Germany has launched the world’s first-ever fully hydrogen-powered rail line, with passenger trains beginning operations in the European nation’s Lower Saxony region. On Wednesday, a total of five units of the Coradia iLint – the world’s first hydrogen-powered train – were launched in the country after a 2-year trial, which started in September 2018 and took place with a pair of standard pre-trains.
Here is everything you need to know about this route and the train:
(1.) A total of 14 Coradia iLint units are planned to replace 15 diesel trains on the route between Cuxhaven, Bremerhaven, Bremervörde and Buxtehude. Each of them will be operational by the end of the year, which means that the other nine will also be launched soon.
(2.) These are operated under an agreement signed between LVNG – a subsidiary of the German state – and the French manufacturer Alstom, which developed these trains. The deal is worth 93 million euros ($92.3 million, INR 741 crore), according to a report in CNN.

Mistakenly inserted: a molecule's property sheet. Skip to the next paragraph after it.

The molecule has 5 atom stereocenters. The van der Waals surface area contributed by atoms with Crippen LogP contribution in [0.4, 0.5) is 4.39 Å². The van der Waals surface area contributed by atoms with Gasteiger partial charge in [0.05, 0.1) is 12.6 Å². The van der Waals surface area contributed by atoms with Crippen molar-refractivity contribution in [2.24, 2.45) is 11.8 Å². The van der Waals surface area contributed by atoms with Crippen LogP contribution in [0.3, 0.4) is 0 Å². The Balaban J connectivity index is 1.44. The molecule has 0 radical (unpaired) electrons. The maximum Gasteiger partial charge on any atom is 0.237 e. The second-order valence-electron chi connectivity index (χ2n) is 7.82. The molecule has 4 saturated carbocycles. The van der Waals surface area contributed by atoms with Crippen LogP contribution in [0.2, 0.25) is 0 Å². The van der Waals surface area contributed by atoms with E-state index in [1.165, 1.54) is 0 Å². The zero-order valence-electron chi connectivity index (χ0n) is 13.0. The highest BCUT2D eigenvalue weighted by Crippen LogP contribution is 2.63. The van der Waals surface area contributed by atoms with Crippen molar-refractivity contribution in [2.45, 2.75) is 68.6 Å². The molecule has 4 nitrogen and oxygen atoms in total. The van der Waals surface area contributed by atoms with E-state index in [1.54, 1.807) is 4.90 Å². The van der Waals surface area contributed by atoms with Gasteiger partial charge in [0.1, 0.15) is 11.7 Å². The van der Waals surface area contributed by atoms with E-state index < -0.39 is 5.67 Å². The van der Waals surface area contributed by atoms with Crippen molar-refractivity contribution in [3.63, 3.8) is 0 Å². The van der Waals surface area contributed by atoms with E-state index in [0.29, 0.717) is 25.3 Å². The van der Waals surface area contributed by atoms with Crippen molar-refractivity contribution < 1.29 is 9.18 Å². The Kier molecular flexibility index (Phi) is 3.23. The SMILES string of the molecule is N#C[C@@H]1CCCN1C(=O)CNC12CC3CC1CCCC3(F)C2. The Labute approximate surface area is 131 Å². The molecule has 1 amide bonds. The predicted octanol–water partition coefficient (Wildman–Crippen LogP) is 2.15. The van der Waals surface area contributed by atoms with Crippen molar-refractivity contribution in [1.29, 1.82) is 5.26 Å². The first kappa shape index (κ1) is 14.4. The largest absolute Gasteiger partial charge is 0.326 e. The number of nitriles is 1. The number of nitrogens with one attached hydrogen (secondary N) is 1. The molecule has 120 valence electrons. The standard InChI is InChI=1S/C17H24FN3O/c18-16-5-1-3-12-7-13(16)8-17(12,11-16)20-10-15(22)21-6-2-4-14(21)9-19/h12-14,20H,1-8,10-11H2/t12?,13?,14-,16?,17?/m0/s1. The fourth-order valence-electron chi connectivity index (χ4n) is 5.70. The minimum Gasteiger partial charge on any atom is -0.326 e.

(3.) The Coradia iLint, which has a range of 1,000 kilometers, can operate on this route for an entire day on a single tank of hydrogen. Nevertheless, a service station has been set up on this network, in Linde.
(4.) These trains are emission-free, emit only steam and condensed water, and operate with low noise. These have a top speed of 140 km/h (87 mph), although the normal speed on this line is much lower, between 80 and 120 km/h.
(5.) Currently, Alstom has three other contracts for the Coradia iLint, which is powered by a hydrogen fuel cell that generates electrical energy for propulsion. The contracts include another in Germany (for 27 units in the Frankfurt metropolitan area), as well as one in Italy (six units in the Lombardy region) and one in France (12 units in four different regions).
More information is available at this link.